Column: 2016 The Year in Review(s)

  2016: For Better or Worse, the Year of the Reboot

By: Shawn Warner

     It’s that time of the year again, when everyone gets a case of short term nostalgia and finds it oh so necessary to make lists; the ten best movies, the fifty best books and so it goes. Well, not to be outdone by those list making gadabouts, I sat down to compose my list of the best comic books of 2016.

To begin I feel I should preface this compilation of noteworthy comic books by commenting on the climate in with they were created; 2016 was a damned crazy year, not only in the political arena but for comic books as well. We started the year with Marvel promising an “All New All Different” post-Secret Wars Marvel Universe and for the most part The House of Ideas delivered in staggering mediocrity. Meanwhile DC had a Rebirth of their own restarting every title with a Rebirth issue (which was essentially a zero issue or one-shot, if you prefer) followed by a brand new number one. This they followed with the introduction of their Young Animal imprint, where the more esoteric titles, like Doom Patrol would find a home. The smaller publishers pretty much stayed their respective courses; Image continued to turn out Vertigo-like creator owned properties, some stellar, others not so much, Dark Horse scrambled to recover from losing their long held Star Wars publishing rights. Valiant shook things up with a bit of a soft reboot, turning control of many of their top tier titles, like Bloodshot and Divinity over to Matt Kindt and Jeff Lemire, a very shrewd move in my opinion as I consider both of these guys to be among the best and brightest creators working in comics today. Overall it was a year of change for better or for worse many of our most beloved characters and franchises underwent extreme makeovers; what follows is my list of the best of a tumultuous year in comic books.

      First up is DC Rebirth which for me, was the most ambitious and outstanding line-wide retooling undertaken by the big two publishers. Under the guidance of Geoff Johns the Rebirth initiative corrected the most glaring missteps of the New 52 and instead of focusing on new costumes and “cooler” character iterations, Rebirth was more concerned with DC’s illustrious history and complex continuity.


Tom King

The strength of this brilliant reboot is solid storytelling and to that end Johns’ and company have employed some of the very best the industry has to offer; the prolific Tom King took over the writing duties on Batman from fan favorite scribe Scott Snyder and has done a fantastic job of keeping the stories dark, grim and engrossing, Peter Tomasi tells a Superman story full of heart and human drama firmly rooted in family, James Tynion IV has taken Detective in the direction of a team book which has worked incredibly well thus far focusing on Grant Morrison’s Bat Woman as the team leader  and the list goes on. It’s not just the A listers that are garnering all the praise at DC either, in fact Deathstroke has been consistently one of my most looked forward to books as written by comic book mainstay Christopher Priest, Dan Abnett  has a double team of great books with Aquaman and Titans, both of these books make my top ten.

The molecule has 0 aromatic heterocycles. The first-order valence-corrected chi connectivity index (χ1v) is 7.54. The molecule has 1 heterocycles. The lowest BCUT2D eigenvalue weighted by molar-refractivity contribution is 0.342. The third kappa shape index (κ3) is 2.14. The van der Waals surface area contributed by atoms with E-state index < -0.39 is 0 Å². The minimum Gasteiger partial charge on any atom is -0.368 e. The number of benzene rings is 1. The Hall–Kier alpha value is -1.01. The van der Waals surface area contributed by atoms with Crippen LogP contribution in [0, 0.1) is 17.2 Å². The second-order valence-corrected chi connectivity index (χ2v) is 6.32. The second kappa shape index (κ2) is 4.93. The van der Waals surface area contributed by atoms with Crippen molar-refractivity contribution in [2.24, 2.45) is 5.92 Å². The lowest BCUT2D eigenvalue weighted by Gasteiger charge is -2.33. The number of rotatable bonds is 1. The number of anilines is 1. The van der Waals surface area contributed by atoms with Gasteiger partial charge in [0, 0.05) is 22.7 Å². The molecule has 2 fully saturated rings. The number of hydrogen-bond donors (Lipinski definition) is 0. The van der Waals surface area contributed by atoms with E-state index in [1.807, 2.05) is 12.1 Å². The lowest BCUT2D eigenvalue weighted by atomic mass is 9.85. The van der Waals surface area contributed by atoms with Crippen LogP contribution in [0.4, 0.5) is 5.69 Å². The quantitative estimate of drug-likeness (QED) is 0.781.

One book that always exceeded expectations before the DC Rebirth was Batman as written by Scott Snyder with art provided by visionary creator Greg Capullo. The penultimate and final issue of their run both find spots on my top books of 2016 as. Snyder pens a poignant thank you letter, as heart-felt as it is enthralling is the perfect conclusion to their epic five year run on Batman. The narrative takes the reader on a one night tour of Gotham filled with iconic scenery and characters. Snyder has always had the unique ability to write Gotham as a character, as alive and full of pathos as any other in the Batman cannon. This has been an on-going element of Snyder’s Batman work even before the New 52; his stellar Gates of Gotham mini-series and his short but exciting and dark stint on Detective Comics both likewise feature his organic take on Gotham, handling the city more as a character than a setting. This along with Greg Capullo’s gorgeous artwork are two of the many reasons why Batman will always hold the number one position when listing the highlights of the New 52 and why the series finale has nabbed a place on my list of the best in comic books 2016.